Carleton-Willard Village Resident and Iwo Jima Veteran Shares Memories of WWII
April 22, 2014
Bedford, MA-On April 21, 2014, Harry L. Wildasin, Ph.D., formerly of York County and Hanover, Pennsylvania, shared his memories of the Battle for Iwo Jima, one of the fiercest and bloodiest engagements of World War II’s campaign in the Pacific, with his fellow residents at Carleton-Willard Village in Bedford, Massachusetts. Dr. Wildasin’s videotaped oral history is a vivid personal account of his experience as a U.S. Marine Corps Captain and Platoon Commander of the 4th Marine Division in the first Battle of Iwo Jima.
Dr. Wildasin is a 1940 graduate of Eichelberger SR High School (Hanover, PA) and Pennsylvania State University (1943, 1949).
He joined the US Marine Corps in 1943 as part of the V-12 Navy College Training Program. One of the youngest US Marine officers at the time, 20-year old Wildasin commanded the 4th Marine Division Platoon in the first wave of battles at Iwo Jima. On February 19, 1945, a date he “won’t forget for a long time,” his platoon landed on the beach of Iwo Jima and was involved in fierce fighting with the Japanese that liberated the island after taking devastating casualties. On the eighth day, he was hit in the back by shrapnel and evacuated, but refused a medical discharge. Wildasin, still bearing the pea-sized shrapnel in his back, was in the midst of training at Camp Lejeune, North Carolina for duty as a company commander in Japan when he heard the news that the United States had dropped an atomic bomb on Hiroshima. “I could have kissed Truman,” states Wildasin, who knew that the event meant the end of combat for him. He continued serving at Camp Lejeune until 1946. Wildasin was awarded a Purple Heart during his second year of service, and more recently he received a Certificate of Appreciation from the Marine Corps League, a Citation for Excellent Service as a platoon leader from the Commonwealth of Massachusetts, and a Medal of Uncommon Valor for his combat service from the Iwo Jima Memorial Historical Foundation.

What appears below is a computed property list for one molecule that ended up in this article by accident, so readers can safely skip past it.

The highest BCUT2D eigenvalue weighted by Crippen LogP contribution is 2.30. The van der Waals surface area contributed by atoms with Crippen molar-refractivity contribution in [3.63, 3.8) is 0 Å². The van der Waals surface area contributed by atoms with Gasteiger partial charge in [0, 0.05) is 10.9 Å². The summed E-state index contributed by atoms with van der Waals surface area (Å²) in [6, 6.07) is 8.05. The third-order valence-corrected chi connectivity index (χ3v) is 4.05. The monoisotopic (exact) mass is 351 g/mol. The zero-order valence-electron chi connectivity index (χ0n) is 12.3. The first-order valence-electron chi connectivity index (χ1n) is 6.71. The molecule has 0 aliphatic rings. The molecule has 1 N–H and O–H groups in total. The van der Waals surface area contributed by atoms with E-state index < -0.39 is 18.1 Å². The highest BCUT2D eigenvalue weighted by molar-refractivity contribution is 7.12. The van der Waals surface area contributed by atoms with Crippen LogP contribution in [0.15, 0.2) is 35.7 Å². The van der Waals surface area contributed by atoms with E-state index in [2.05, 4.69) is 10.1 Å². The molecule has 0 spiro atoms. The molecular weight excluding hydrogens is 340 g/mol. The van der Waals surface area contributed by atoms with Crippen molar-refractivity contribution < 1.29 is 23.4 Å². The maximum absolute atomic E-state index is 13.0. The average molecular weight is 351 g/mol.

After resigning his Marine Corps commission, Wildasin returned to Penn State under the GI Bill to earn his Ph.D. in Diary Science. He then embarked on a long career beginning as a professor at the University of Connecticut. He spent 30 years at HP Hood in Charlestown, MA as Director of Quality Control and Government Relations, Director of New Product Development and as their top economist, and ended his career as a member of the Senior Board of Executives. After retiring from Hood at the age of 60, Wildasin was retained as a consultant for three of their divisions, and then went on to form his own national consulting service, Wildasin Associates. He was a resident of Lexington, MA for 40 years.
Today, Dr. Wildasin resides with his wife Mary Lou at Carleton-Willard Village.
Dr. Wildasin’s interview is one in a series of 29 World War II oral histories which were conceived and developed by the residents of Carleton-Willard Village. The set, in which residents interview each other, includes personal accounts encompassing many aspects of war, and won the LeadingAge of Massachusetts’ 2013 Innovative Program Award.
Carleton-Willard Village is a continuing care retirement community in Bedford, MA, providing premier senior living services since 1884. For more information on Carleton-Willard Village, please visit www.cwvillage.org.